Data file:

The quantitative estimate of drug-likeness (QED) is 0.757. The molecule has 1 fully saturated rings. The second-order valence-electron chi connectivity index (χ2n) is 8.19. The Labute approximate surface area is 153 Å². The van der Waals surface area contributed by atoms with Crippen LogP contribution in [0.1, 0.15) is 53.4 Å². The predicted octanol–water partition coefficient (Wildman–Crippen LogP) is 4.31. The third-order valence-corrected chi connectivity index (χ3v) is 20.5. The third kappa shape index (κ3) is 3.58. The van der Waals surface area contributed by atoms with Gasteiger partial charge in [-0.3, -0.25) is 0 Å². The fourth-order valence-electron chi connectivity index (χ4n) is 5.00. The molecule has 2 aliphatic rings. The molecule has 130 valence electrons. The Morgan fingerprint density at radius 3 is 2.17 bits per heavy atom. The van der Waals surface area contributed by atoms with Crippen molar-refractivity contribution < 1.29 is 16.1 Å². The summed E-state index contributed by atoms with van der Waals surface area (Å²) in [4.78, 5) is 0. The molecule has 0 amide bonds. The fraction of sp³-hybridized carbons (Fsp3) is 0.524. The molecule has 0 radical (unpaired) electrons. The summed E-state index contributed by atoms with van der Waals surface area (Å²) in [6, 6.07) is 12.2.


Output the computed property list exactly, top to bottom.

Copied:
The quantitative estimate of drug-likeness (QED) is 0.757. The molecule has 1 fully saturated rings. The second-order valence-electron chi connectivity index (χ2n) is 8.19. The Labute approximate surface area is 153 Å². The van der Waals surface area contributed by atoms with Crippen LogP contribution in [0.1, 0.15) is 53.4 Å². The predicted octanol–water partition coefficient (Wildman–Crippen LogP) is 4.31. The third-order valence-corrected chi connectivity index (χ3v) is 20.5. The third kappa shape index (κ3) is 3.58. The van der Waals surface area contributed by atoms with Gasteiger partial charge in [-0.3, -0.25) is 0 Å². The fourth-order valence-electron chi connectivity index (χ4n) is 5.00. The molecule has 2 aliphatic rings. The molecule has 130 valence electrons. The Morgan fingerprint density at radius 3 is 2.17 bits per heavy atom. The van der Waals surface area contributed by atoms with Crippen molar-refractivity contribution < 1.29 is 16.1 Å². The summed E-state index contributed by atoms with van der Waals surface area (Å²) in [4.78, 5) is 0. The molecule has 0 amide bonds. The fraction of sp³-hybridized carbons (Fsp3) is 0.524. The molecule has 0 radical (unpaired) electrons. The summed E-state index contributed by atoms with van der Waals surface area (Å²) in [6, 6.07) is 12.2.